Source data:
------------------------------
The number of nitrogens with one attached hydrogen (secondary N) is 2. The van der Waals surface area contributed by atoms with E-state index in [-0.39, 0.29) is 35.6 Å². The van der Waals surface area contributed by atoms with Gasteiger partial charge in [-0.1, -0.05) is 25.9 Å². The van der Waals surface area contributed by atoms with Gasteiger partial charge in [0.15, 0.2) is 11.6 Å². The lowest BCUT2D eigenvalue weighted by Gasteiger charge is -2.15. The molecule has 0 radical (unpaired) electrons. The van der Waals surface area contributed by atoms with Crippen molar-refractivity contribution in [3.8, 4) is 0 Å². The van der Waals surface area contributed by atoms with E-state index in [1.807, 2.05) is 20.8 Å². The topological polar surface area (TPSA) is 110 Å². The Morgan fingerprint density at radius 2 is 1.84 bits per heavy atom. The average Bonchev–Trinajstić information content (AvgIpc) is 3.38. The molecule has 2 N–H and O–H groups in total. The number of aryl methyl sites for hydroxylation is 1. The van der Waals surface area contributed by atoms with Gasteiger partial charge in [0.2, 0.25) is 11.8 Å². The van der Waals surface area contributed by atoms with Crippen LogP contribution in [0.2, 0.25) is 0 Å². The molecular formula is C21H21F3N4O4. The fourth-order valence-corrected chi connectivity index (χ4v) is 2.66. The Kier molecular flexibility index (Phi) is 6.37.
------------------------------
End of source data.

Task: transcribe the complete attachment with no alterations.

The number of nitrogens with one attached hydrogen (secondary N) is 2. The van der Waals surface area contributed by atoms with E-state index in [-0.39, 0.29) is 35.6 Å². The van der Waals surface area contributed by atoms with Gasteiger partial charge in [-0.1, -0.05) is 25.9 Å². The van der Waals surface area contributed by atoms with Gasteiger partial charge in [0.15, 0.2) is 11.6 Å². The lowest BCUT2D eigenvalue weighted by Gasteiger charge is -2.15. The molecule has 0 radical (unpaired) electrons. The van der Waals surface area contributed by atoms with Crippen molar-refractivity contribution in [3.8, 4) is 0 Å². The van der Waals surface area contributed by atoms with E-state index in [1.807, 2.05) is 20.8 Å². The topological polar surface area (TPSA) is 110 Å². The Morgan fingerprint density at radius 2 is 1.84 bits per heavy atom. The average Bonchev–Trinajstić information content (AvgIpc) is 3.38. The molecule has 2 N–H and O–H groups in total. The number of aryl methyl sites for hydroxylation is 1. The van der Waals surface area contributed by atoms with Gasteiger partial charge in [0.2, 0.25) is 11.8 Å². The van der Waals surface area contributed by atoms with Crippen LogP contribution in [0.2, 0.25) is 0 Å². The molecular formula is C21H21F3N4O4. The fourth-order valence-corrected chi connectivity index (χ4v) is 2.66. The Kier molecular flexibility index (Phi) is 6.37.